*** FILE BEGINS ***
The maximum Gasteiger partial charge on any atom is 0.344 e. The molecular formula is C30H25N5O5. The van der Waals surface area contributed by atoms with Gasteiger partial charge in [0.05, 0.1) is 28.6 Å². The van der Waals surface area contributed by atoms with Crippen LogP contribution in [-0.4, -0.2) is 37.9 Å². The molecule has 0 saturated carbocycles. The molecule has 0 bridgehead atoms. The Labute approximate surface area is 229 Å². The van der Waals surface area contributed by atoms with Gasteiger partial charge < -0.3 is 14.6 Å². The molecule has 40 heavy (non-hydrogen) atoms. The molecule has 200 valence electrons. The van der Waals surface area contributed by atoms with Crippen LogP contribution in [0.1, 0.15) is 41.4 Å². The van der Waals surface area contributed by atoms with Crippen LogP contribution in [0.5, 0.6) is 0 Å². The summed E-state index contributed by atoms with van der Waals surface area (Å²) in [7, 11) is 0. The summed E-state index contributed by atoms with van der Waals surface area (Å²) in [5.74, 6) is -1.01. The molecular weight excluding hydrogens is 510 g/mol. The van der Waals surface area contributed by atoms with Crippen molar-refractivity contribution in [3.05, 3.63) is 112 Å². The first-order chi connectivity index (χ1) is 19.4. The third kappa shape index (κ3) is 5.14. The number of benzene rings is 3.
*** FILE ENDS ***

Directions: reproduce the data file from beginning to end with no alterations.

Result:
The maximum Gasteiger partial charge on any atom is 0.344 e. The molecular formula is C30H25N5O5. The van der Waals surface area contributed by atoms with Gasteiger partial charge in [0.05, 0.1) is 28.6 Å². The van der Waals surface area contributed by atoms with Crippen LogP contribution in [-0.4, -0.2) is 37.9 Å². The molecule has 0 saturated carbocycles. The molecule has 0 bridgehead atoms. The Labute approximate surface area is 229 Å². The van der Waals surface area contributed by atoms with Gasteiger partial charge < -0.3 is 14.6 Å². The molecule has 40 heavy (non-hydrogen) atoms. The molecule has 200 valence electrons. The van der Waals surface area contributed by atoms with Crippen LogP contribution in [0.1, 0.15) is 41.4 Å². The van der Waals surface area contributed by atoms with Crippen LogP contribution in [0.5, 0.6) is 0 Å². The summed E-state index contributed by atoms with van der Waals surface area (Å²) in [7, 11) is 0. The summed E-state index contributed by atoms with van der Waals surface area (Å²) in [5.74, 6) is -1.01. The molecular weight excluding hydrogens is 510 g/mol. The van der Waals surface area contributed by atoms with Crippen molar-refractivity contribution in [3.05, 3.63) is 112 Å². The first-order chi connectivity index (χ1) is 19.4. The third kappa shape index (κ3) is 5.14. The number of benzene rings is 3.